It was supposed to be a colossal clash between two of college football’s giants, a slugfest between the nation’s two stingiest defenses.
Monday night’s BCS National Championship Game — played in front of 80,120, the largest crowd in Sun Life Stadium history — turned out to be just another coronation for Nick Saban, Alabama and the Southeastern Conference.
Behind Eddie Lacy’s legs, the Crimson Tide (13-1) pounded and pummeled Notre Dame from start to finish, smacking the previously unbeaten Irish from its No. 1 perch 42-14 to become the first program since Nebraska (1994 to 1997) to win three national titles in four years.
Alabama, which wouldn’t talk about repeating all season as per Saban’s orders, also became the first school to win back-to-back titles since the Huskers did it 18 years ago.
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“They repeated so they can talk about it all they want now,” said Saban, now among a handful of coaching greats to win four national championships in his career (Alabama’s Bear Bryant won six; Minnesota’s Bernie Bierman five; and Notre Dame’s Frank Leahy and Tennessee’s Robert Neyland each won four).
“Whether I look it or not, I’m happy as hell.”
Saban, who once dreamed of taking the Dolphins to such heights in this same building before bolting for Tuscaloosa six years ago, lifted the prized national championship trophy amid a Crimson Tide celebration when it was finally over. Alabama fans capped it by swaying and singing Sweet Home Alabama as the team trotted off the field.
Saban’s team played as complete a game as it had all season.
T.J. Yeldon and Lacy, the freshman-junior duo who became the first pair of 1,000-yard running backs in Alabama history, took turns shredding the Irish while quarterback AJ McCarron, the most efficient passer in the NCAA this season, worked like a surgeon.
In an example of perfect balance, Alabama rolled up 529 yards of offense (265 rushing, 264 passing) against Notre Dame, which came in ranked No. 1 in the nation in scoring defense, fourth against the run and having allowed just two rushing touchdowns all season.
Tide All-American linemen Barrett Jones and guard Chance Warmack dominated their head-to-head battles with Irish defensive tackle Louis Nix and linebacker Manti Te’o.
“They’re big, strong and athletic,” Te’o said afterward of Bama’s line. “They just did what Alabama does.”
The Tide led 14-0 after the first quarter, 28-0 at halftime and was up 35-0 when Notre Dame quarterback Everett Golson finally dove into the end zone on a 2-yard with 4:08 to play in the third quarter. The touchdown ended a run of 69 unanswered points in BCS title games dating to Alabama’s win over Texas in 2010.
McCarron finished 20 of 28 for 264 yards and four touchdowns. Lacy, named the Offensive Player of the Game, ran for 140 yards and scored twice — on a 20-yard dash through the heart of the Irish defense on the game’s opening drive and on an 11-yard pass with 31 seconds left in the half. Yeldon finished with 108 yards on 20 attempts and a touchdown.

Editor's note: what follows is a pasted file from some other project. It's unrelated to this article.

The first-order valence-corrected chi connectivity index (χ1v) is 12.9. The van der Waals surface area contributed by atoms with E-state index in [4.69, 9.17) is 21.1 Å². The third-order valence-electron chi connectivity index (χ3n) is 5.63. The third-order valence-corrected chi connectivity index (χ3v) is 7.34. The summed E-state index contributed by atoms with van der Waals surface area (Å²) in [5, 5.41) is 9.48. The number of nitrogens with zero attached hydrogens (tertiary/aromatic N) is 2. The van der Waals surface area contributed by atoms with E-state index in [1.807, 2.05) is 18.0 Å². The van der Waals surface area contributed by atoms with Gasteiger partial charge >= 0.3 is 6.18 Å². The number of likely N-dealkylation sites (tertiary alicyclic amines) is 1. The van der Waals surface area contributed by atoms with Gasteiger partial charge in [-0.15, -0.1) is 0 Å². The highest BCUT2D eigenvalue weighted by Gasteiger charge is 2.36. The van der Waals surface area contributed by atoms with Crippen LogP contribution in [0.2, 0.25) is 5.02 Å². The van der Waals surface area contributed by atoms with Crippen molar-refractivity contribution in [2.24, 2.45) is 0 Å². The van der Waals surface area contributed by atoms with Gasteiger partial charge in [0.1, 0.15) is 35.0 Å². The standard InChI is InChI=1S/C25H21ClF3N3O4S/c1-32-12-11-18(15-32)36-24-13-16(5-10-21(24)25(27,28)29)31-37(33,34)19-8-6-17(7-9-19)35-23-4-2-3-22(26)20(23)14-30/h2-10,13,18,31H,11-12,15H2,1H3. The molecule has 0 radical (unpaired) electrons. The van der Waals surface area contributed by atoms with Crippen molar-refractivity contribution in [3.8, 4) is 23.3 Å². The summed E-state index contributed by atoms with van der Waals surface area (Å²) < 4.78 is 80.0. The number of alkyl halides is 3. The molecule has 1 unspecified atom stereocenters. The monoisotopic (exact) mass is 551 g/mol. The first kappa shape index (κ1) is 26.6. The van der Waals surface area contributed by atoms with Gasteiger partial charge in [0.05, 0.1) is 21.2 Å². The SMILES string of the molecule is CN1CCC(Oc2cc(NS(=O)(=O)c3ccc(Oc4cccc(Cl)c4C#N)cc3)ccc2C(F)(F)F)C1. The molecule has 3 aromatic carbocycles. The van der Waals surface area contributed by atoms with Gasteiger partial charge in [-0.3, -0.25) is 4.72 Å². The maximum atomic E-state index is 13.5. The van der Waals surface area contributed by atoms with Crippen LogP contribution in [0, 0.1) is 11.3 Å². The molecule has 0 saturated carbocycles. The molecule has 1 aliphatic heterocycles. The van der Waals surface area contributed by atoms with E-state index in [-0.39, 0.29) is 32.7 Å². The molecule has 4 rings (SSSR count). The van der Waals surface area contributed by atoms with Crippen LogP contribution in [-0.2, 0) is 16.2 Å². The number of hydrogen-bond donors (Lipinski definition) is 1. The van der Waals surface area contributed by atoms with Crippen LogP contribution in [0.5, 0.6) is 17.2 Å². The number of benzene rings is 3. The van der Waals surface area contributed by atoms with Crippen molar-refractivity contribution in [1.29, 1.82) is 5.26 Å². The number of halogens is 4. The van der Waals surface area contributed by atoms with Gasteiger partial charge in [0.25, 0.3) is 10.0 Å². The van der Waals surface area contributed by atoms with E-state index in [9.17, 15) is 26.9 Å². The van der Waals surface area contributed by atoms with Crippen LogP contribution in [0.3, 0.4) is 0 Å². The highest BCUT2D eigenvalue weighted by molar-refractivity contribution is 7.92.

“For one of the first times this season we came out and played a complete game,” Lacy said.
Former Miami Northwestern High standout Amari Cooper, who led Alabama in receiving this season as a freshman, caught two touchdown passes from McCarron in the second half.
The first was a 34-yarder with 7:34 to go in the third quarter that made it 35-0. The other was a 19-yarder with 11:27 remaining, a diving catch in the end zone down the middle of the Irish defense. Cooper finished with six catches for 105 yards in front of his family and friends.
“It was everything we practiced,” Cooper said. “They didn’t change anything about their defense, in my opinion.”
Notre Dame, hoping to win its first title since 1988 and become the first team since BYU (1984) to win the AP national title after being unranked in the preseason poll, never got its dangerous rushing attack going.
Led by linebackers C.J. Moseley and safeties Robert Lester and Ha’Sean “HaHa” Clinton-Dix, Alabama’s defense stuffed Theo Riddick and Cierre Wood and forced Golson to go to the air early. That plan didn’t work for the Irish.
After falling behind 7-0 almost instantly and surrendering just the third rushing touchdown it had all season, the Irish appeared to catch a break when Christion Jones fumbled a punt and Notre Dame recovered at the Bama 24. But referees ruled Irish safety Matthias Farley had interfered with Jones, who had called for a fair catch, and Alabama retained possession.
Irish fans were angry. The rest of the night didn’t go any better.
Monday night’s title game, the 20th college football championship game decided in South Florida, began with the usual festivities.
Before the Zac Brown Band sang the national anthem, paratroopers from Wings of Blue flew into the stadium carrying the game ball and team flags. The trooper carrying the Crimson Tide’s flag slipped to his backside, while the one carrying Notre Dame’s flag landed perfectly in stride at the 50.
An electric sellout crowd — one decidedly louder for Notre Dame at the start — stood on its feet for nearly all of the pregame festivities. But by the time Yeldon had barreled his way into the end zone on the first play of the second quarter to make it 21-0, much of the fight in the Irish had dissipated.
Alabama, which claims 15 national titles overall, has now won 10 national championships since the poll era began in 1936. Notre Dame, which claims 11, remains second all-time with eight.
“It’s disappointing, we lost the football game,” Notre Dame coach Brian Kelly said. “But it’s going to make my job very easy when it comes to talking about what we need to do to win a national championship next year.”